Jeff Amy should be proud. His story was picked up by the AP and posted to the Yahoo Allstate summary page. We’ll link his report at the Mobile Press Register directly:
Allstate Corp. and Alfa Mutual group will cumulatively drop wind coverage on 14,000 homeowner policies in Mobile and Baldwin counties over the next 18 months, Alabama Insurance Commissioner Jim Ridling said Tuesday.
The cuts will affect as many as 7 percent of all homeowners in the two counties.
The moves are another jolt to Alabama’s ailing coastal insurance market. Since 2004’s Hurricane Ivan, Allstate, Alfa and State Farm Fire and Casualty have said they would drop wind coverage or all coverage on nearly 41,000 policies, according to Press-Register counts.
Alfa spokesman Jeff Helms said models show his Montgomery-based firm has too much money at risk if a hurricane hits Alabama.
“This is something we needed to do to make sure Alfa could continue to serve its policyholders and pay claims statewide.” Helms said of the decision to cut wind coverage from 5,000 policies.
Allstate, the state’s No. 3 property insurer, is withdrawing in reaction to state regulators’ refusal to allow it to raise rates as high as it wants to pay for reinsurance, said Ridling and Shane Robinson, spokesman for the Northbrook, Ill.-based company.
Allstate will essentially stop insuring against wind damage in Mobile and Baldwin if it drops coverage on 9,000 policies. Since Hurricane Ivan, Allstate has announced four waves of cuts, totaling 30,000 homeowners. State officials said Allstate will have fewer than 500 wind policyholders in the counties. Robinson said he couldn’t confirm that Allstate would make all the cuts that Ridling indicated. He said he could confirm dropping 3,000 wind policies.
Alfa, Alabama’s No. 2 property insurer, will retain some number of wind policyholders in Mobile and Baldwin counties. Helms wouldn’t give a number, but said the firm will still cover more than $7 billion in all kinds of property.
Cuts to Alabama policyholders will take effect as policies come up for renewal, spokesmen for the two insurers said, meaning they will take a year to cycle through. By rule, policyholders who are losing coverage must be notified 120 days before renewal dates.
Helms said Alfa’s nonrenewals would begin in April. He said customers being dropped were chosen based on location, type of construction, amount of coverage and other factors.
There are several delicious ironies in Jeff’s report including his inclusion of the related news that Allstate was cutting back again in Louisiana. Our readers will no doubt remember Louisiana Insurance Commish Jim (Jimbo the Clown) Donelon frequently brayed (including once in the Wall Street Journal) on how Louisiana was some sort of insurance free market mecca and how things could be far worse for Louisianians frequently citing Florida as a sick insurance market. After Florida Commish Kevin McCarty turned down Allstate back in 2008 they agreed to write more coastal policies there. One thing for certain is that Jimbo the Clown is an expert in dysfunctional insurance markets as we continue:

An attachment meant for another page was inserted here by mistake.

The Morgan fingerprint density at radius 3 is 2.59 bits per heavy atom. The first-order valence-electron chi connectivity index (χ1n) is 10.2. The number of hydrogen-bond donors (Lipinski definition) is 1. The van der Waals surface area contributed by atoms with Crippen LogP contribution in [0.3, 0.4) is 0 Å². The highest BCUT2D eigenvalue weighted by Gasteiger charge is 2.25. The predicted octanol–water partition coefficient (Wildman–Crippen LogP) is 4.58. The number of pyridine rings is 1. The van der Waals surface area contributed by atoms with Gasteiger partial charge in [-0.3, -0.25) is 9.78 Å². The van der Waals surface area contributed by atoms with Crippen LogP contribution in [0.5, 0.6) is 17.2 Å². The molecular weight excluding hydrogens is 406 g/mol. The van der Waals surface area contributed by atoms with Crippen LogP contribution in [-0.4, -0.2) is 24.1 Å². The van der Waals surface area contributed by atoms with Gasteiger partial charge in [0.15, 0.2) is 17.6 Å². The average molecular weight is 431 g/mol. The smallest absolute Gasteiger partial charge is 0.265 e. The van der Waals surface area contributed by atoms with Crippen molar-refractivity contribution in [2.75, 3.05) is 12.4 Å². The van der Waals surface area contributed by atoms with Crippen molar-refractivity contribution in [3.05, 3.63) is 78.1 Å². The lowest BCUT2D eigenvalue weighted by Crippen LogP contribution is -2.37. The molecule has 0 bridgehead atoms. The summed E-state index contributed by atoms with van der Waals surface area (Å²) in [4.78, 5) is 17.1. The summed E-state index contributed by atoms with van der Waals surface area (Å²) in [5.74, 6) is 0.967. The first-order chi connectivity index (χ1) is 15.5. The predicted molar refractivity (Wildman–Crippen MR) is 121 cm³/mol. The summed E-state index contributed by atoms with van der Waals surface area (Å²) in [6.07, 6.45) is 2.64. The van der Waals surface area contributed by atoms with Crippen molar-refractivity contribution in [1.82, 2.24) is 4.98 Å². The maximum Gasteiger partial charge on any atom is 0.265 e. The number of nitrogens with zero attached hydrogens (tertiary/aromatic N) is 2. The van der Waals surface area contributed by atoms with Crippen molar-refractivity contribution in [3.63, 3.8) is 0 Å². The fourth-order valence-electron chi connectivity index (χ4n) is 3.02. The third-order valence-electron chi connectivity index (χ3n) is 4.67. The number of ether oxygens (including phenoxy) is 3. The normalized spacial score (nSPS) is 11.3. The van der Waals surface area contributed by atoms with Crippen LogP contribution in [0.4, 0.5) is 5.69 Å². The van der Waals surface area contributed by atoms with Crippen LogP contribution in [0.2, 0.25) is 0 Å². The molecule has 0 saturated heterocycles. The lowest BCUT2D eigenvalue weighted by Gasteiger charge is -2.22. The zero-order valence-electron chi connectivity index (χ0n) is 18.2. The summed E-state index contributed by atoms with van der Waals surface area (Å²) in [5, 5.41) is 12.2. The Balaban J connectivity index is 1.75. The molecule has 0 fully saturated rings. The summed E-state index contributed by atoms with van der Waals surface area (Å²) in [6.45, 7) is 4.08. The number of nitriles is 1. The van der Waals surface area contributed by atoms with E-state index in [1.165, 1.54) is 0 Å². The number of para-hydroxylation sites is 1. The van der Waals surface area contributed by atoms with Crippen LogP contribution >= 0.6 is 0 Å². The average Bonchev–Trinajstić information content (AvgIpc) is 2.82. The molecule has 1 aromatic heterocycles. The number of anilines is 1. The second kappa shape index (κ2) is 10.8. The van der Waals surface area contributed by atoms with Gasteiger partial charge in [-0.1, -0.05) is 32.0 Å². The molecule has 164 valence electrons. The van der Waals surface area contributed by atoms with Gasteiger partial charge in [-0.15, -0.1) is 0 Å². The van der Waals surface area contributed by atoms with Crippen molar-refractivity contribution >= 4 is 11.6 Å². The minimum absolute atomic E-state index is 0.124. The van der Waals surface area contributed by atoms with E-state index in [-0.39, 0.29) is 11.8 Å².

Allstate has had a stated goal of pulling back from hurricane risk since 2005’s Hurricane Katrina. Louisiana Insurance Commissioner Jim Donelon said Tuesday that Allstate is trying to cut more policyholders in his state. The firm has asked for a 65 percent statewide rate increase in Mississippi, which that state’s commissioner, Mike Chaney, has said he intends to negotiate down or deny.
State Farm, based in Bloomington, Ill., is the only traditional state-regulated insurer that has been accepting new business in Mobile and Baldwin counties in recent months. However, the state’s largest property insurer limits how many new customers it will take.
Displaced policyholders may have to look to surplus lines insurers, who are lightly regulated, or to the Alabama Insurance Underwriting Association, the insurer of last resort known as the “Beach Pool.” Both those options are typically more expensive than traditional markets.
The stress on the private market has clearly shown up in a spike in Beach Pool policyholders. The pool added almost 8,000 new residential policyholders in the 18 months ended in October, more than doubling in size to 14,406 policies.
Alabama regulators and Allstate give differing versions of their rate dispute.
Ridling and Allstate’s Robinson both agreed that Allstate wanted to recover 100 percent of the cost of reinsurance premiums it is spending to spread the risk of a hurricane to other insurers.
Robinson said Allstate has spent an average of $25 million a year on reinsurance for Alabama in each of the last four hurricane seasons, and that such an expense makes it impossible for Allstate to make a profit in the state.
Robinson said state regulators had e-mailed Allstate on Nov. 17 granting them 100 percent recovery, and then withdrew that approval Nov. 24. Ingram denied that the department ever granted approval.
Ridling said Alabama would allow Allstate to recover some, but not all of the reinsurance cost. Reinsurance payouts after hurricanes add value for Allstate shareholders, he said, and Allstate should share with policyholders through lower rates.